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10 Common Mistakes Tennis Players Make

‘Right, that’s it. I’m never playing tennis again!’ We’ve all been there. Maybe you’ve broken your racket in frustration. Even the pros meet obstacles that make them doubt what they’re doing. But some common mistakes could be holding you back and are easy to fix. Check out our top ten below and quickly improve your game.  

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10 Common Mistakes Tennis Players Make

Technical changes to your swing can take months to master. But tactical changes and court awareness can transform your game instantly. Here are ten common mistakes that amateur tennis players make. Recognize any? Let’s make some positive changes.

1.The racket dangle

Look around next time you play and check them out. The racket dangle occurs when you forget to return to the ready position. This is crucial for being prepared for the next shot and also helps prevent injuries. If you hold your racket in your dominant hand all the time, that arm never gets a rest and this can mean overuse injuries. Tennis elbow is very common among recreational players.

Once you finish your swing, take the racket straight back to the ready position: two hands on the racket and a relaxed grip. You should have one hand on the racket only for the forward portion of the swing. Too tough? Try shadow swings at home or in practice with a friend or on a ball machine. That’ll make things easier when you’re under pressure.

The Racket dangle (Photo:

2.Not moving the feet enough

Tennis is all about movement and dancing feet. If you’re not sweating, you’re not doing it right. You’ll hit better shots by putting more effort in with your feet. The intensity and work rate should be similar to basketball or soccer.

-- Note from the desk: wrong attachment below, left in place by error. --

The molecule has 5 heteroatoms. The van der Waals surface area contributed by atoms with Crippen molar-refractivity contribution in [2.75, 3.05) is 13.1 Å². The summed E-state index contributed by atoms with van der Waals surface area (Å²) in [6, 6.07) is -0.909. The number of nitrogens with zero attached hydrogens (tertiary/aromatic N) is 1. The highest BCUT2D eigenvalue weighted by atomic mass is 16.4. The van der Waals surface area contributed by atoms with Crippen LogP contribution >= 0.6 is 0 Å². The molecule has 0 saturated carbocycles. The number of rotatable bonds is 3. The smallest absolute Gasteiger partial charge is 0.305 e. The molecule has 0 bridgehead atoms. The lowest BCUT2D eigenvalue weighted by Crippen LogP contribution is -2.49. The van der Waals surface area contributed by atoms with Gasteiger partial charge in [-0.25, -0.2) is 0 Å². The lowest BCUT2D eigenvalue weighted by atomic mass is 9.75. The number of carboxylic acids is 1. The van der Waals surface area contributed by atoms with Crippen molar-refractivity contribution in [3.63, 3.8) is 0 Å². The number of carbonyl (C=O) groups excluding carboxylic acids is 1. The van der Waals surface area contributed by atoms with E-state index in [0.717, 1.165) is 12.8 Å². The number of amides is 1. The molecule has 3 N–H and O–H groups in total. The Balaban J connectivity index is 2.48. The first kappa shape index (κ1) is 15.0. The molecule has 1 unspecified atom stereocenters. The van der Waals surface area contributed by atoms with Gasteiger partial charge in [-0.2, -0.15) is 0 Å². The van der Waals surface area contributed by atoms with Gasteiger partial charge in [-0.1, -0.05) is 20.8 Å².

Get a lesson with a coach or try some footwork videos from the internet to get used to moving your feet at the right intensity. Have a look at Roger Federer's footwork in this video for a great example.

3.Not understanding the relationship between the strings and the ball

It’s amazing how many tennis players can’t tell you how to aim the ball. It’s crucial to understand how your racket face (string position) affects the flight of the ball and which part of the ball to hit. The two are directly related.

Imagine the ball traveling towards you is a face. Hit the nose and your racket strings will be fully flat and send the ball in a straight line. Hit the chin, the strings will be open and the ball will travel upwards. How about the forehead? Your strings will be closed and the ball will go downwards. Hit the right cheek, it will go left, and the left cheek will send it right.
Generally, you’ll be hitting the left cheek, nose, and right cheek. Try to avoid the chin or forehead. Practice different contact points to get a feel for what each string direction produces.

4.Holding the grip incorrectly

Ready to revolutionize your power? Do you hold the handle too high towards the racket head, with an inch or more sticking out under your hand? Your little finger should be flush with the butt of the racket. See the image of Nadal below. This will promote looseness and create longer levers so you maximize racket-head speed and spin. Not comfortable with that? Try some shadow swings at home to build up your arm strength. Then learn the different grips for each shot and how each one can affect your game. Check out our article for some forehand-grip tips here.

The correct grip (Photo: <a href=""></a> )
The correct grip (Photo: )

5.Drifting inside the court

Once the point begins, you might find yourself drifting forward into no man’s land. You’ll be exposed because the ball can bounce at your feet or behind you. You’ll also have much less time to react and the ball will bounce higher in relation to your body than if you’re further back. Try to recover between shots to at least two feet behind the baseline so you have space and time to move to the ball.
You should be inside the baseline only if you’re moving forward to hit a shot or transitioning to the net to volley. Try some practice drills or rallies using a marker to recover to after each shot. See this video from Tamas Bogyo on how to recover from no-man's land:

6.Recovering too slowly